From time to time, I'm asked why I don't include the county health inspection grades when I review restaurants. I explain that the grades can change substantially from one inspection to the next, and it's entirely possible that the inspection grade will change between the time I write a review and the time it's published. For the most current information, I direct people to the local county health inspection Web sites.
That's my official response. Unofficially, I've come to take those inspection grades with something of a grain of salt. Not that I disregard them. If a restaurant scores in the 80s (on a scale of 100), you can bet it gets my attention.
On the other hand, I don't get bent out of shape over the difference between a perfect score of 100 (102, if a certified manager earns extra credit by completing a food safety course) and, say, a 95. At least, not until I've had a chance to find out the reason for those five deducted points. If they're the result of a single major violation such as storing raw meat over cooked food, I'm concerned. But those same five points might have been deducted for an accumulation of minor violations -- improper lighting, for instance, or too few shelves in the walk-in freezer -- which have considerably less impact on food safety.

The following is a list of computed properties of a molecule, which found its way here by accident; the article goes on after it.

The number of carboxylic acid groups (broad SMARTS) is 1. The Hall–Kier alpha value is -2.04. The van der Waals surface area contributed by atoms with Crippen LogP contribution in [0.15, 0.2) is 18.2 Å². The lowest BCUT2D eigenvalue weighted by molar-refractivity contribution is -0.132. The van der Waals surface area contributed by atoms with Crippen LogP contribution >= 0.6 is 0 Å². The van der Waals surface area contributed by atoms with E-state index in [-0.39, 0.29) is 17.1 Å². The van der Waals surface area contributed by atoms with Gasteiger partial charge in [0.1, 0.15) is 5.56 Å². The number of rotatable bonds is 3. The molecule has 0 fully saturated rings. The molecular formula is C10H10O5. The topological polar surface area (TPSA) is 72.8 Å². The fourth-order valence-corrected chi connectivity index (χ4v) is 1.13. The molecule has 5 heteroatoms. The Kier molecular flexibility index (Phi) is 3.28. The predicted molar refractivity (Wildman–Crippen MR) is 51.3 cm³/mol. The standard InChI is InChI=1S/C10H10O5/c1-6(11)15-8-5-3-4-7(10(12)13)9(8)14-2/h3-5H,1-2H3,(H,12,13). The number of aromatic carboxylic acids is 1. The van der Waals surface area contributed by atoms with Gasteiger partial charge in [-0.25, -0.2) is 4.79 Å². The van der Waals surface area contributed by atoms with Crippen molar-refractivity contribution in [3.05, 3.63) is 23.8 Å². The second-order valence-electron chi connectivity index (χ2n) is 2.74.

The good news is that state officials and county health inspectors are aware of the discrepancy, and they've done something about it. As of July 1, inspectors are using a new inspection form that increases the emphasis on public safety and preventing food-borne illnesses. Patterned after a form used nationally, the new North Carolina inspection checklist recognizes the difference between what it terms "critical violations" and "good retail practices."
As a result of the new system, the scores will no doubt be higher for some restaurants and lower for others. But one thing won't change. You'll still be able to find out specifically why a particular restaurant earned the score it did at these Web sites: